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Titans Look to Seize 'Special Opportunity'

After a bye in the wild card round, players hope Saturday's NFL divisional playoff game against the Cincinnati Bengals is the start of a championship journey.

NASHVILLE – Just a game? Yes and no.

The Tennessee Titans know they can’t win a championship Saturday when they host the Cincinnati Bengals in an NFL divisional playoff contest at Nissan Stadium. A victory in this one gets them one step closer to that goal.

Yet they’re not in the regular season anymore. Of that, they also are well aware.

“It’s go time,” safety Kevin Byard said. “I kind of told the defense when we came out (for Tuesday’s practice) … you have to cherish these moments. … You lock in for a month, and everything we worked for, everything we’ve talked about since we were kids is right there in front of us.”

The trick is to not look too far ahead.

To be champions, the Titans have to win three more games. They have to get past the Bengals, an up-and-coming team led by a young quarterback with a dynamic stable of playmakers at his disposal, and then dispatch either the Kansas City Chiefs or Buffalo Bills in the AFC Championship. The Chiefs have played in the last two Super Bowls (they won one), and the Bills were seemingly everyone’s preseason favorite to win it all. After that – if they get that far – the Titans will have to beat the NFC’s best team.

Presented all at once, it looks like a lot. That creates the need to focus on this one game against the Bengals as simply that, one game, and not to get overwhelmed by all the possibilities for what is to come.

“We’ve got a special opportunity here,” wide receiver A.J. Brown said. “But we’ve got to take it one game at a time. This is a big game, but we’re not going to try to make it no bigger than what it is.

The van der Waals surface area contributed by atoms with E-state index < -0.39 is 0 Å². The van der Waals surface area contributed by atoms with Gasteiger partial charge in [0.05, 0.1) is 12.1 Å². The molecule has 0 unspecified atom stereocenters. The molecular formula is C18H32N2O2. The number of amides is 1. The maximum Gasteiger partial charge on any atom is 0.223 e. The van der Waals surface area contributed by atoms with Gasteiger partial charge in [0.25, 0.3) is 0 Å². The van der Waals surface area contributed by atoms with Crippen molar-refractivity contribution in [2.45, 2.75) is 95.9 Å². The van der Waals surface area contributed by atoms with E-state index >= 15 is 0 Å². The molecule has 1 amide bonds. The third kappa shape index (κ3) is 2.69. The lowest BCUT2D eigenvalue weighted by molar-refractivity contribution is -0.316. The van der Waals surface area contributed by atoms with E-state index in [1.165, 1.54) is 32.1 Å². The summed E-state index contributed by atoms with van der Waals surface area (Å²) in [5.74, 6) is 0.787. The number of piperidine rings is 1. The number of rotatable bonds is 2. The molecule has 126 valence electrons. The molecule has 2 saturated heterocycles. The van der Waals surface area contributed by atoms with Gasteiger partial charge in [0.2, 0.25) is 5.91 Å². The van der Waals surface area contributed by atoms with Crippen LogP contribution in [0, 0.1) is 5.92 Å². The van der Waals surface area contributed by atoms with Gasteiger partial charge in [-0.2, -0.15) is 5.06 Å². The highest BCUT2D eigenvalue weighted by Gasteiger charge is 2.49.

“It’s a big playoff game, and we understand we’ve got to come out here and we’ve got to play our style of football each and every time.”

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They understand that nothing is certain at this time of year.

Two seasons ago, Tennessee was the last team to make the playoffs yet delivered a pair of stunning upsets on the road before it fell to Kansas City in the conference championship. In 2020, playing at home in the postseason for the first time in 12 years, it was a one-and-done experience, courtesy of the Baltimore Ravens.

Twenty-two-players on the Titans’ roster, following the addition of running back Derrick Henry on Friday, were a part of that 2019 runs and have remained with the franchise since. Another 17 never have been in a playoff game.

“You try to play it down,” left tackle Taylor Lewan said. “People say it’s just another game, but this is a win-or-go-home situation. We’re extremely excited, and I think that Nissan Stadium – this is a huge opportunity for our fans to show us what they have. We can’t wait to see them come and support us.”

This will be the sixth postseason game in the history of the stadium, which opened in 1999. The first was a wild card victory over the Buffalo Bills that season, a game known as the Music City Miracle, but overall, the home team is just 2-3.

The last time the Titans won a postseason home was Jan. 11, 2003, an overtime victory against Pittsburgh in the divisional round.

They will have to win two just to get to this year’s Super Bowl.

“We put a lot of work in this year,” Byard said. “We accomplished some good things. But when the playoffs start, none of that stuff means anything.

“… In my opinion, the type of team that we have – the guys we have the coaches – not winning the Super Bowl would be a disappointment.”